On June 4, plan once again to get out your lawn chairs, binoculars, and low-power eyepieces. And this year, you better add bug spray. A partial lunar eclipse is on its way.
A lunar eclipse occurs when the Moon, in orbit around Earth, passes into Earth’s shadow. Because the Sun isn’t a point of light, the shadow has two parts — the inner, darker umbra and the outer, lighter penumbra. If the whole Moon enters the umbra, the eclipse is total. If the umbra hides only part of the Moon, the eclipse is partial. That’s what’s happening June 4.
Throughout North America, the eclipse begins before dawn. The umbral phase begins at 6:00 a.m. EDT (3:00 a.m. PDT). This is after the Moon sets for the continent’s northeast region, but everyone else can see at least part of the event. For West Coast observers, the Moon will stand more than halfway up in the western sky.
Maximum eclipse comes at 4:04 a.m. PDT, when 37 percent of the Full Moon will lie within our planet’s shadow. The eclipse wraps up at 5:07 a.m. PDT.
Outside the Americas, the eclipse will be visible across the Pacific Ocean. Residents of Australia also will see the entire event. And millions of people living in Eastern China will see the Moon rise at sunset already within Earth’s shadow.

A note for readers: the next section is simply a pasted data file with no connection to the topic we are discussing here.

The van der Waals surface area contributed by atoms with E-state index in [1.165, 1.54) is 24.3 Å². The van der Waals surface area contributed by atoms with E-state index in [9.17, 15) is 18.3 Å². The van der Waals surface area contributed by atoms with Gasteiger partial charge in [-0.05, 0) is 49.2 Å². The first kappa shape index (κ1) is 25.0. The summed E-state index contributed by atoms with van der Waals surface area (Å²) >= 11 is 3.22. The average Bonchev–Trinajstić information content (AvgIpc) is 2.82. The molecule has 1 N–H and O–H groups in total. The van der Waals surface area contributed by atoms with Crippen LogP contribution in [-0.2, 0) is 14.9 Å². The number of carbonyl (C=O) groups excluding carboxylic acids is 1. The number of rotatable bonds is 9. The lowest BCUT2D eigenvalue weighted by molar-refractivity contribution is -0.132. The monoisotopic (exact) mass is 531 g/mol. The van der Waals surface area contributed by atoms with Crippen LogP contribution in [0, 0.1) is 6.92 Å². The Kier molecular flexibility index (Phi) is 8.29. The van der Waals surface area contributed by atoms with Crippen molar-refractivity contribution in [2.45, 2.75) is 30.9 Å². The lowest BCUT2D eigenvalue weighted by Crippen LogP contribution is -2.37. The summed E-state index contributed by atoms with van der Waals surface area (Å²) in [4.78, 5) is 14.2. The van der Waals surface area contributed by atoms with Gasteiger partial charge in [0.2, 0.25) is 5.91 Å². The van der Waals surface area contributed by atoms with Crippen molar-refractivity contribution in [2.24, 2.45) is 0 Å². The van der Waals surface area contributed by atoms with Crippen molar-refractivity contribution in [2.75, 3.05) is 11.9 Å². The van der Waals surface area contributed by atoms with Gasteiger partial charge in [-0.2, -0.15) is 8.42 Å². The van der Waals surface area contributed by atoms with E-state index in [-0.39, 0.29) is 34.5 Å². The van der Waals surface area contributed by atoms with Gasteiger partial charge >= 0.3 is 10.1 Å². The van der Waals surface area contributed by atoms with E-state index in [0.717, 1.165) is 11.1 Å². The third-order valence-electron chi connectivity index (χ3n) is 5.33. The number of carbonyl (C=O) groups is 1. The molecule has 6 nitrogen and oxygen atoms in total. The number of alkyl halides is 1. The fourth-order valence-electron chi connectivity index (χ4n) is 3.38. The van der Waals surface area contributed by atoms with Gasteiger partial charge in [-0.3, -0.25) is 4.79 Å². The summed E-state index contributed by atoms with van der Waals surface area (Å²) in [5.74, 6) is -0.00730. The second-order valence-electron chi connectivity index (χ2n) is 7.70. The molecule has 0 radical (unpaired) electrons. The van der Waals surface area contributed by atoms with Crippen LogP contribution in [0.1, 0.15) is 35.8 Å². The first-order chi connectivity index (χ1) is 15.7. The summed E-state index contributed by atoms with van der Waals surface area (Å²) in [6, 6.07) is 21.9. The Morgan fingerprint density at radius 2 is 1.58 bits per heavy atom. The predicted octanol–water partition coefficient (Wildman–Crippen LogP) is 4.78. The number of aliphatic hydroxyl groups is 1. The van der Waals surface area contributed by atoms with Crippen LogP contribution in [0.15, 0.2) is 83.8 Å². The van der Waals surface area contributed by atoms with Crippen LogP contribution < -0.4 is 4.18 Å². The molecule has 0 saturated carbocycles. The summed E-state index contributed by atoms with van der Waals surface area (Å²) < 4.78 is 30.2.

Try to catch this event because it will be nearly two years until the next easily viewable one. The next total lunar eclipse will be visible primarily over North and South America on April 14/15, 2014. And although another partial lunar eclipse happens April 25, 2013, it occurs during daytime in the Americas. Furthermore, only 1 percent of the Moon’s surface will lie within Earth’s umbra on that date.
During the June 4 eclipse, look about 6° to the southwest of the Moon for Antares, the brightest star in the constellation Scorpius the Scorpion. Binoculars may help if dawn begins to light your sky. The field of view of 7x50 binoculars is 7°.